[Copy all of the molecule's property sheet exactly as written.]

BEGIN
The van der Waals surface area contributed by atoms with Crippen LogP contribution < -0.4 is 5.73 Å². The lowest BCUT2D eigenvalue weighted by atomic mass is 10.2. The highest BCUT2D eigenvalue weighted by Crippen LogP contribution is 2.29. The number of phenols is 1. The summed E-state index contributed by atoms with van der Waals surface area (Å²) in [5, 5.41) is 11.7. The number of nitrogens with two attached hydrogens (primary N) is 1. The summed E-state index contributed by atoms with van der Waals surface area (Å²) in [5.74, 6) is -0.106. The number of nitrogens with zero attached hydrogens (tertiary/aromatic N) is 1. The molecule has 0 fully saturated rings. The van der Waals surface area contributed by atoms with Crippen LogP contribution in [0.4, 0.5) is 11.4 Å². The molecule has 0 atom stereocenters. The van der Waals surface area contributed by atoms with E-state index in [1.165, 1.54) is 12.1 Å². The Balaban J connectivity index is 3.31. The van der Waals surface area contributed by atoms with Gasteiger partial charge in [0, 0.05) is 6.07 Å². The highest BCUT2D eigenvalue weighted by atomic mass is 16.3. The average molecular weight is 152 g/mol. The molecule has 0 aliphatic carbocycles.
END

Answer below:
The van der Waals surface area contributed by atoms with Crippen LogP contribution < -0.4 is 5.73 Å². The lowest BCUT2D eigenvalue weighted by atomic mass is 10.2. The highest BCUT2D eigenvalue weighted by Crippen LogP contribution is 2.29. The number of phenols is 1. The summed E-state index contributed by atoms with van der Waals surface area (Å²) in [5, 5.41) is 11.7. The number of nitrogens with two attached hydrogens (primary N) is 1. The summed E-state index contributed by atoms with van der Waals surface area (Å²) in [5.74, 6) is -0.106. The number of nitrogens with zero attached hydrogens (tertiary/aromatic N) is 1. The molecule has 0 fully saturated rings. The van der Waals surface area contributed by atoms with Crippen LogP contribution in [0.4, 0.5) is 11.4 Å². The molecule has 0 atom stereocenters. The van der Waals surface area contributed by atoms with E-state index in [1.165, 1.54) is 12.1 Å². The Balaban J connectivity index is 3.31. The van der Waals surface area contributed by atoms with Gasteiger partial charge in [0, 0.05) is 6.07 Å². The highest BCUT2D eigenvalue weighted by atomic mass is 16.3. The average molecular weight is 152 g/mol. The molecule has 0 aliphatic carbocycles.